April 2014 interview with Caitlin Sulley, University of Texas at Austin
Lots of jurisdictions around the country, Houston had a problem of unsubmitted sexual assault kits, so kits that had been collected at the time of the crime and then submitted to the Houston Police Department when the crime was reported, and then those kits were never screened or processed for DNA evidence. Houston Police Department discovered these, and that’s when we became involved in the research project with them.
One of the things that we’ve learned is that this workload then flows downstream, so the work then goes down toward investigators, prosecutors, and victim advocates. So when you talk about a response to this, you need to think holistically and what’s going to happen in terms of a system response. And fortunately, that’s one of the things that we were able to work with the Houston Police Department on is their response later on after the testing occurs.
One of the things the Houston Police Department was prepared to do was work with our investigative units so they could prepare and manage the workload that was going to come their way. We also learned that victim cooperation with investigators is critical.
So one of the things that we learned by talking to Houston Police Department Investigators is that victim cooperation with their investigations is a critical factor in moving that case along in the criminal justice system. When they don’t have that cooperation—for a variety of reasons—a case can stall out. So one of the things that happened in the Houston Police Department is they integrated a victim advocate into their work. The whole idea behind that was to provide better services for victims very early on in the investigation, thinking that then if the victim did want to pursue the investigation, they would be more willing to cooperate with the investigator.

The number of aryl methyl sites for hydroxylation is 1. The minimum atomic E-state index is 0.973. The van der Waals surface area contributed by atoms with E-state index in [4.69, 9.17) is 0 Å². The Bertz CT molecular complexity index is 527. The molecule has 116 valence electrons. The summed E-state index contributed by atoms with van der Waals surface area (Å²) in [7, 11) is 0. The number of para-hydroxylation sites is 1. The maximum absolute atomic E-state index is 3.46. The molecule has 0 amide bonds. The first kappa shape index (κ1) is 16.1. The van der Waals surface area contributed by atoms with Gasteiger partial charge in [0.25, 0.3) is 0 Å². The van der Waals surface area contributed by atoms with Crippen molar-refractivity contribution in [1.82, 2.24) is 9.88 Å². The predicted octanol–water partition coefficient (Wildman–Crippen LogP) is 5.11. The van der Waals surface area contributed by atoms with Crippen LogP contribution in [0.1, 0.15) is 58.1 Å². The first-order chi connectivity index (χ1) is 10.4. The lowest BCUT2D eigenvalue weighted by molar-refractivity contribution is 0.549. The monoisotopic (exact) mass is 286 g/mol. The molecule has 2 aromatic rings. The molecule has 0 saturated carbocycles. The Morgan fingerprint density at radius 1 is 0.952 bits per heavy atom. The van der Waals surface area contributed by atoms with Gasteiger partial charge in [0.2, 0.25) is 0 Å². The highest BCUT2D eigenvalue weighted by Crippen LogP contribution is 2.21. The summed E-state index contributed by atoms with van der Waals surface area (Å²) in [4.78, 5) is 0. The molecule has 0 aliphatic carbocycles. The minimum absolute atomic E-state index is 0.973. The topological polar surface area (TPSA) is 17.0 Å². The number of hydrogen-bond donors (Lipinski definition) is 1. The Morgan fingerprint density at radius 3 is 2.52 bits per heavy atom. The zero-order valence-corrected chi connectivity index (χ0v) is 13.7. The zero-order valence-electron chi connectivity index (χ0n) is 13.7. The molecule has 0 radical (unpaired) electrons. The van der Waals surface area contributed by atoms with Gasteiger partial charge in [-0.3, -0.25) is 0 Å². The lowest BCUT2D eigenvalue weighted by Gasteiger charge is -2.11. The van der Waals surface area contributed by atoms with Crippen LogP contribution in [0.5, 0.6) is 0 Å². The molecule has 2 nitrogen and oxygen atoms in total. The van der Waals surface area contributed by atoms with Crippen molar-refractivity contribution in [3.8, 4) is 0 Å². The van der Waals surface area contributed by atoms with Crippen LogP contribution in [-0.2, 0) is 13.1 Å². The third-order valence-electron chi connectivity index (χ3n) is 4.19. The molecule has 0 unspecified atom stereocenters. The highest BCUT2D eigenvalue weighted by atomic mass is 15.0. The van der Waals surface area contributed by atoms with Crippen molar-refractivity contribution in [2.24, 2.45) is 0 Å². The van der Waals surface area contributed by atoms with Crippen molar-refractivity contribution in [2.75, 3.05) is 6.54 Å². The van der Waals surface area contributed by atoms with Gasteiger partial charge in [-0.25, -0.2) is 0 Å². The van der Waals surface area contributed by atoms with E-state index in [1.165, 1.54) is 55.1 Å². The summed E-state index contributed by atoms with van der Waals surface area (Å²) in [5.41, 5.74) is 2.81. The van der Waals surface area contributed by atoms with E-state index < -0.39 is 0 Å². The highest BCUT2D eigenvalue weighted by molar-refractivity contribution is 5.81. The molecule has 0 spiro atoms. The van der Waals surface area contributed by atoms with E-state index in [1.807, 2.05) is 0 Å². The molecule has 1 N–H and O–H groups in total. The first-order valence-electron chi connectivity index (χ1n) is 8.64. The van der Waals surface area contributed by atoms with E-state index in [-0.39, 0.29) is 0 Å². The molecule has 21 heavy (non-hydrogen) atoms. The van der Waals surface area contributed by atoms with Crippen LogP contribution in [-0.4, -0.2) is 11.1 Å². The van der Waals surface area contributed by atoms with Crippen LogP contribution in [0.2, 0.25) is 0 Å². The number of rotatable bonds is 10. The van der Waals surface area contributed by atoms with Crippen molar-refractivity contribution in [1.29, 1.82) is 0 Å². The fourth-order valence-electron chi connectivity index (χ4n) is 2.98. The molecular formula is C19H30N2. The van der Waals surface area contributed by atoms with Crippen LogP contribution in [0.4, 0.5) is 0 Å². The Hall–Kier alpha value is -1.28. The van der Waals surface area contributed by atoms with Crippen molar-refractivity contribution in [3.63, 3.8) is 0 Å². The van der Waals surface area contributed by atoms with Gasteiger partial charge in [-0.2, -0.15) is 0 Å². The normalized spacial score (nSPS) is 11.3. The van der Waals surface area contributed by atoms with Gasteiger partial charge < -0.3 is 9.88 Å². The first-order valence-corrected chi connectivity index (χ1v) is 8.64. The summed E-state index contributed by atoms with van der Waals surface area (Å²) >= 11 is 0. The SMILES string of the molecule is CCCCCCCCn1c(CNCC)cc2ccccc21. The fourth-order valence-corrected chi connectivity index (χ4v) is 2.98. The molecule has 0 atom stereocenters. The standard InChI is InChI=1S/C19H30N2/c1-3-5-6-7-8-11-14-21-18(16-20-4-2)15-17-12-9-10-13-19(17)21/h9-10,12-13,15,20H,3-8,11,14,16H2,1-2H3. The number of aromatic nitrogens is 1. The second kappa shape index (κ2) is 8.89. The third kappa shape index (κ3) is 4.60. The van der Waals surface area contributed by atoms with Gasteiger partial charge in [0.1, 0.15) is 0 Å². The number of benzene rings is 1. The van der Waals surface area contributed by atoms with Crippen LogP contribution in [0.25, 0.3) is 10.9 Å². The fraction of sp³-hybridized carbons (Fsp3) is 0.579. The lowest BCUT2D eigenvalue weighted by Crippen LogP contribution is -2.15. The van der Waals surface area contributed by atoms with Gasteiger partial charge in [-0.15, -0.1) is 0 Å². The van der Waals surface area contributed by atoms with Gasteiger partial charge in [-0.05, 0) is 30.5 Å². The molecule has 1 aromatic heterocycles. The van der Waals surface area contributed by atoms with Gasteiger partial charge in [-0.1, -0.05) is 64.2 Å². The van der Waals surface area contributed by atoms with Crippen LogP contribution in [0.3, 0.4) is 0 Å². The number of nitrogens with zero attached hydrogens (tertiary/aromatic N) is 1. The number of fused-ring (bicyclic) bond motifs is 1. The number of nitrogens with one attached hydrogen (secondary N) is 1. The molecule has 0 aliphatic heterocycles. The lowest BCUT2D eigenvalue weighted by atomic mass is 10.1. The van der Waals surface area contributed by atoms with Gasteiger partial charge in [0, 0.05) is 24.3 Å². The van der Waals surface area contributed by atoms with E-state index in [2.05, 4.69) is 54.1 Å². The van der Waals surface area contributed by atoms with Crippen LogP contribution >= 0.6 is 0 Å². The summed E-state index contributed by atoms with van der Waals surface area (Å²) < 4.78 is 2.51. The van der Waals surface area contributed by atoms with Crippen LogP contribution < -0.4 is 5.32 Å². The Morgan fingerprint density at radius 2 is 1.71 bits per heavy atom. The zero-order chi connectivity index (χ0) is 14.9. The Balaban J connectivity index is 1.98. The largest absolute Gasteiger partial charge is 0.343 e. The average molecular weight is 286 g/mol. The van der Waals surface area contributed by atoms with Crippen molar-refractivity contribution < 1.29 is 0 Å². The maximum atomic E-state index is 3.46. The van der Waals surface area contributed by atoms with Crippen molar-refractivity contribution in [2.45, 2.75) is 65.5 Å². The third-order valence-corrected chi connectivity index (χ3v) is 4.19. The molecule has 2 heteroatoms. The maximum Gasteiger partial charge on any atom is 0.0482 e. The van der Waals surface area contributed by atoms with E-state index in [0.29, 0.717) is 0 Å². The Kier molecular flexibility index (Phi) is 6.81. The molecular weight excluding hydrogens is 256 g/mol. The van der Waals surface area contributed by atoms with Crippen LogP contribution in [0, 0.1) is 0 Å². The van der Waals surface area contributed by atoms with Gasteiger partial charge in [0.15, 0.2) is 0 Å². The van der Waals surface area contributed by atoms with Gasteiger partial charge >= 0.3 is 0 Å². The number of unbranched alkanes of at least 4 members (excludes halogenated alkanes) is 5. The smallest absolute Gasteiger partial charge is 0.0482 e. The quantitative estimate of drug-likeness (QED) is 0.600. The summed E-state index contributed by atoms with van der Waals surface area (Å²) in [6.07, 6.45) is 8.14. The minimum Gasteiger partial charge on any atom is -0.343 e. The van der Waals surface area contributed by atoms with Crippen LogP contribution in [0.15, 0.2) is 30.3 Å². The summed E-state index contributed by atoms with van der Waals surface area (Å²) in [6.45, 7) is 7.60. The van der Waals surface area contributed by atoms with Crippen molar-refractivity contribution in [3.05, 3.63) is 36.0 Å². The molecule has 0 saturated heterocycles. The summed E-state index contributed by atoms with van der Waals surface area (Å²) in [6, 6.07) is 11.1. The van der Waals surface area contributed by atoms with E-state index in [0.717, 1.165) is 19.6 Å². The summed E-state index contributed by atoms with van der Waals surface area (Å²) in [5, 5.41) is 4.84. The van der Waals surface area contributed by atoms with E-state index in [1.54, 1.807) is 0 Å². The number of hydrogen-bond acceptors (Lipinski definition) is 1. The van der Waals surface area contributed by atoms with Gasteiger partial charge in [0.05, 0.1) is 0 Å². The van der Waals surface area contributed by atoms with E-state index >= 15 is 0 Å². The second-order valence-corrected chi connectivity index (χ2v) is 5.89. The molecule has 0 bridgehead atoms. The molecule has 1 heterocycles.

So the Houston Police Department hired their justice advocate in April of 2013, so she’s been working in HPD with investigators very closely for a year now, and we’re starting to get some indicators about how her work is going. So, the justice advocate has contacted over 250 victims during the course of criminal investigations, and previously, these would have been cases probably that involved the victim advocate working with an investigator very, very rarely, so this is new added numbers that have happened because of her position. The unique thing about this position is, first of all, it’s embedded in the Houston Police Department, and second of all, it’s embedded within the adult sex crimes investigative unit.
The feedback has been positive, and our research partners from the University of Texas have led a focus group of investigators where they talked about the justice advocate position, how this position was being used in their experiences, and the results came back very positive. Those results were provided to the Houston Police Department leadership, and they’ve decided to make her position a permanent one. So what started out as a temporary position funded under our research project is now a permanent position within the Houston Police Department. I think that speaks about the effect that she’s had.